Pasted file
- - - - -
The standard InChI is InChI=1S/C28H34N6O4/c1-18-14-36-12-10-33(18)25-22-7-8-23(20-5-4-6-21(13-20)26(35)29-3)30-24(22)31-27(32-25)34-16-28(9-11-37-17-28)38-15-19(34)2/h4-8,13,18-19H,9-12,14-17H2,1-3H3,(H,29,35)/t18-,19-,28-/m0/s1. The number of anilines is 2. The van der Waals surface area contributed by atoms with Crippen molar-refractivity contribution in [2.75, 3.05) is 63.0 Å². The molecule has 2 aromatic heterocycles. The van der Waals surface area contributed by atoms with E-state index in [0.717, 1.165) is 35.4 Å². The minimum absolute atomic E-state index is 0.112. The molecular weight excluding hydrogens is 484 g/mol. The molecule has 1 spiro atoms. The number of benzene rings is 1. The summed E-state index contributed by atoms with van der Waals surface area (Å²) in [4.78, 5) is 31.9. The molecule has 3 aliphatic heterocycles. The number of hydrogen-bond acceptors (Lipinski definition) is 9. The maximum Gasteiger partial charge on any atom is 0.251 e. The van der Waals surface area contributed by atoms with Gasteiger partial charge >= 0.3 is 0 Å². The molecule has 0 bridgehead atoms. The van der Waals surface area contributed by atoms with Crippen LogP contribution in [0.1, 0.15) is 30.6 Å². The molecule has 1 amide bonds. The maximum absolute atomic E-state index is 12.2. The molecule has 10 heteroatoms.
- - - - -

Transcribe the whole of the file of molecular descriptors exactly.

The standard InChI is InChI=1S/C28H34N6O4/c1-18-14-36-12-10-33(18)25-22-7-8-23(20-5-4-6-21(13-20)26(35)29-3)30-24(22)31-27(32-25)34-16-28(9-11-37-17-28)38-15-19(34)2/h4-8,13,18-19H,9-12,14-17H2,1-3H3,(H,29,35)/t18-,19-,28-/m0/s1. The number of anilines is 2. The van der Waals surface area contributed by atoms with Crippen molar-refractivity contribution in [2.75, 3.05) is 63.0 Å². The molecule has 2 aromatic heterocycles. The van der Waals surface area contributed by atoms with E-state index in [0.717, 1.165) is 35.4 Å². The minimum absolute atomic E-state index is 0.112. The molecular weight excluding hydrogens is 484 g/mol. The molecule has 1 spiro atoms. The number of benzene rings is 1. The summed E-state index contributed by atoms with van der Waals surface area (Å²) in [4.78, 5) is 31.9. The molecule has 3 aliphatic heterocycles. The number of hydrogen-bond acceptors (Lipinski definition) is 9. The maximum Gasteiger partial charge on any atom is 0.251 e. The van der Waals surface area contributed by atoms with Gasteiger partial charge >= 0.3 is 0 Å². The molecule has 0 bridgehead atoms. The van der Waals surface area contributed by atoms with Crippen LogP contribution in [0.1, 0.15) is 30.6 Å². The molecule has 1 amide bonds. The maximum absolute atomic E-state index is 12.2. The molecule has 10 heteroatoms.